State politicos speak out on Barrett’s confirmation
Published 2:36 pm Tuesday, October 27, 2020
The U.S. Senate confirmed U.S. President Donald Trump’s nominee, Amy Coney Barrett, to the U.S. Supreme Court Monday night by a 52-48 margin largely along partisan lines, with only one Republican, U.S. Sen. Susan Collins, R-ME, voting against confirmation.
Barrett was appointed to the U.S. Court of Appeals for the Seventh Circuit in November 2017 after having previously worked in academia and clerked for the late U.S. Supreme Court Justice Antonin Scalia.
Alabama politicos began speaking out on the confirmation shortly after it was made official Monday night, with Alabama Gov. Kay Ivey praising the confirmation, as well as Trump’s selection of “arguably one of the most qualified picks during the last century.”
“I applaud the swift Senate confirmation of Amy Coney Barrett to the Supreme Court of the United States,” Ivey said in a statement released Monday night. “Amy Coney Barrett’s willingness to serve, despite a hostile political environment, is proof of her strong character and a testament to her commitment to upholding the laws of our country for future generations.”
Ivey also took aim at Democrats, who have floated the idea of “packing the court” in response to the new conservative majority, saying that such a move “is a clear attempt at a political power grab to load the bench with judicial activists, not arbiters of the law.”
Among those who voted in favor of Barrett’s confirmation was U.S. Sen. Richard Shelby, R-AL, who took to the floor Tuesday to declare Barrett, who boasts just under three years of experience as a judge, to be “the most qualified Supreme Court nominee” he had encountered in his 34-year stint in Washington.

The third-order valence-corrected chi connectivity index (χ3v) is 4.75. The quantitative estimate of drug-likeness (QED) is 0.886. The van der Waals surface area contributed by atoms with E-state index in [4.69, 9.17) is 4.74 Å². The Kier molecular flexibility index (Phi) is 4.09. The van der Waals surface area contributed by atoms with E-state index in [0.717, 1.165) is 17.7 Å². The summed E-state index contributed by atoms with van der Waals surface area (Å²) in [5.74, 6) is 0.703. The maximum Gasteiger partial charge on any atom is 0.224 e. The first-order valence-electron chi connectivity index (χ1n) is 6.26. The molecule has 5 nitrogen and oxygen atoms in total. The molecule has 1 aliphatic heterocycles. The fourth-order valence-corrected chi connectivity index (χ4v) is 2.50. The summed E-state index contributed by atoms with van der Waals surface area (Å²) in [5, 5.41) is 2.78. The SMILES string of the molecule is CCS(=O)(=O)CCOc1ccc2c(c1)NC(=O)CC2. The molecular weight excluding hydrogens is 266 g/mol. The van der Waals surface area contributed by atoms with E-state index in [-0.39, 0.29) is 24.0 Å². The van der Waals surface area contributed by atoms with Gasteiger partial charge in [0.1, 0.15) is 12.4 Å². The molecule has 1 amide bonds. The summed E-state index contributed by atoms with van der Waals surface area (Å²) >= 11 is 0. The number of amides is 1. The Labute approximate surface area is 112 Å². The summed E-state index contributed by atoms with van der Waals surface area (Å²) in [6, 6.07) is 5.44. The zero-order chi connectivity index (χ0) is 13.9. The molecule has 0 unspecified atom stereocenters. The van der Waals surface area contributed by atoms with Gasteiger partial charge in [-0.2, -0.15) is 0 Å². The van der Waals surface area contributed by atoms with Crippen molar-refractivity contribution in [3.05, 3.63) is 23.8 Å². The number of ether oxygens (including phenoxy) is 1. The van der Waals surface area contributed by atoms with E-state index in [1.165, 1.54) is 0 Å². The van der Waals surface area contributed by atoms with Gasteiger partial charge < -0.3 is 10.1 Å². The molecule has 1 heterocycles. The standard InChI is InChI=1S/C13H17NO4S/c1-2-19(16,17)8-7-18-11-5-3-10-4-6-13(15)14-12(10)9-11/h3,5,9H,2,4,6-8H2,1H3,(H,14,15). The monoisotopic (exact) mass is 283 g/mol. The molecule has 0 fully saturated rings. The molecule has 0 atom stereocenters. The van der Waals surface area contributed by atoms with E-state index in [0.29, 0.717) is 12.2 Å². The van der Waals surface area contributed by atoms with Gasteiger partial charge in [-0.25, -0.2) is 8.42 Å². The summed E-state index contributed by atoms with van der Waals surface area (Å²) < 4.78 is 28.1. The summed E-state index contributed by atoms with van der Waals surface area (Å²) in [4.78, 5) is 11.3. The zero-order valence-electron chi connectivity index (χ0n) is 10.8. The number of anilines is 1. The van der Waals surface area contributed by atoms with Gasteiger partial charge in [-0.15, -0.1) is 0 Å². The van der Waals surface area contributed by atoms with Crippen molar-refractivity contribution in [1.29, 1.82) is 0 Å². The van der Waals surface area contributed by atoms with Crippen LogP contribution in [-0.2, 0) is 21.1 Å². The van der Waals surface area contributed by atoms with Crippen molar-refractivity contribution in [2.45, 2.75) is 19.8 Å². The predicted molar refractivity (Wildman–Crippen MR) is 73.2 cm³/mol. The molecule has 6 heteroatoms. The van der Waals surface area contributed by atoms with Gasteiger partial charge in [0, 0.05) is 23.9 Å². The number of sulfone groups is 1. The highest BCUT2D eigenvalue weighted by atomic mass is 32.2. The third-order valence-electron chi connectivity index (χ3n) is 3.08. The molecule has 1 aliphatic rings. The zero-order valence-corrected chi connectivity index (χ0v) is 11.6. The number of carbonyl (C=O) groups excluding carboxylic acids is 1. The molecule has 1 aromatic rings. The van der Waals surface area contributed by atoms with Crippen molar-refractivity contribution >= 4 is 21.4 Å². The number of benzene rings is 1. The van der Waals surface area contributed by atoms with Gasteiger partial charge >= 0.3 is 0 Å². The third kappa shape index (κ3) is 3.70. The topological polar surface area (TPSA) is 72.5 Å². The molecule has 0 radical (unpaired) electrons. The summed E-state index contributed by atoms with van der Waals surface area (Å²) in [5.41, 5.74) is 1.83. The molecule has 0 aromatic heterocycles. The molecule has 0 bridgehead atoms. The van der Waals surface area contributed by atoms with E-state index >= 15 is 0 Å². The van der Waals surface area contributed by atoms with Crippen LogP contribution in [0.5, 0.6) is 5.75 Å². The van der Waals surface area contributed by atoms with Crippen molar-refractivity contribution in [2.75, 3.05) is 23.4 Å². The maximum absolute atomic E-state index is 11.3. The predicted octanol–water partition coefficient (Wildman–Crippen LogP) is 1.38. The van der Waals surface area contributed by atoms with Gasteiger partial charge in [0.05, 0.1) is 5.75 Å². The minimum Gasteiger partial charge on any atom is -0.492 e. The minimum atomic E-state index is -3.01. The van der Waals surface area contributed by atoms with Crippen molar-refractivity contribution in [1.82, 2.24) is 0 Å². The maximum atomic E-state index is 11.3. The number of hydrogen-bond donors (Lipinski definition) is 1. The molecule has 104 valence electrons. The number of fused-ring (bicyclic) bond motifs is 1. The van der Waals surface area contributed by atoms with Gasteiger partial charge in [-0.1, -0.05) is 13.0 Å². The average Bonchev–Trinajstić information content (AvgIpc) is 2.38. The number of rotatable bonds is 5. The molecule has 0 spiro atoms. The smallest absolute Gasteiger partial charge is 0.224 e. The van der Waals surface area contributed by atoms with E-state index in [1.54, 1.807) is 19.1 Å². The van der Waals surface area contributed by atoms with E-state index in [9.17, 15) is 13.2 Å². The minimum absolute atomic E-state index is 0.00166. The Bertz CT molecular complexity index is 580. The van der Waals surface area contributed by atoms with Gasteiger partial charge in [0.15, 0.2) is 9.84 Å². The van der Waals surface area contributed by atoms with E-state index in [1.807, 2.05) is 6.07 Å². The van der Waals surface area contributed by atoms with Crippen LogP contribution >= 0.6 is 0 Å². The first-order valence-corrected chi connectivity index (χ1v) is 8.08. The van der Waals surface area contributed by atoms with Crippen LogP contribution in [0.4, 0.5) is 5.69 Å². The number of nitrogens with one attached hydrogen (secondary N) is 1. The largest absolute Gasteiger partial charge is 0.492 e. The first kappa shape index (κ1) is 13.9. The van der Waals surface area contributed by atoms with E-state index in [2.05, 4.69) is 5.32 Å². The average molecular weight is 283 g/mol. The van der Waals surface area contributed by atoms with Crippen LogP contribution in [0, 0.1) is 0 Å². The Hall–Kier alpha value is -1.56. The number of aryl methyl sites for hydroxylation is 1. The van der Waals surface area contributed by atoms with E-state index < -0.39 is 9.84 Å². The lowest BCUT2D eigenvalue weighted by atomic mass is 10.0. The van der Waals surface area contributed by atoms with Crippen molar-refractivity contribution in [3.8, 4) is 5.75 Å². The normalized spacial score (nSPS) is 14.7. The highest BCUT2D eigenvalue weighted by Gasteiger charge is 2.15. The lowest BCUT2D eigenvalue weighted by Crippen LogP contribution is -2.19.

“As a country, we should seek to have judges who are thoughtful, fair-minded and respectful,” Shelby said during his remarks on the floor “Judge Barrett exemplifies all of these traits…I have the utmost confidence that she will serve the court and this country with honesty and integrity.”
Conversely, U.S. Sen. Doug Jones, D-AL, voted against Barrett’s confirmation and, in a statement released Monday night, blasted Senate Republicans for charging ahead with a last-minute Supreme Court nomination rather than negotiating relief for the millions of Americans still suffering as a result of the ongoing COVID-19 pandemic, which is currently seeing a surge across the country.
“This process has been perhaps one of the most blatantly hypocritical in the history of the Senate and has further eroded trust in the independence of the Supreme Court in the eyes of the American people,” Jones said in the statement. “By forcing this vote only eight days before an election, [Senate Majority Leader] Mitch McConnell has prioritized temporary political gain over the long-term integrity of both institutions. I also believe his decision to force through this confirmation instead of negotiating a bipartisan COVID relief package is an insult to the millions of Americans who are suffering as a result of this pandemic.”
Though the House didn’t weigh in on Barrett’s nomination, lawmakers in the lower chamber spoke out, with U.S. Rep. Gary Palmer, R-AL, celebrating the confirmation and U.S. Rep. Terri Sewell, D-AL, chiding the decision as “tainted by…hypocrisy.”
“The confirmation of an eminently qualified, fair and constitutionalist justice should instill confidence in the American people,” Palmer said in a Monday statement.
“The Senate’s confirmation of Judge Amy Coney Barrett to the U.S. Supreme Court is a decision that undermines the very legitimacy of our democratic process,” Sewell said in a Monday night statement. “This appointment is clearly tainted by Senate Republicans’ hypocrisy in promising not to fill a vacancy on the Supreme Court so close to a presidential election…The denial of a voice to the American people is a travesty of justice — one that we know will bear massive consequences on our sacred right to vote and our healthcare during an unprecedented public health crisis.”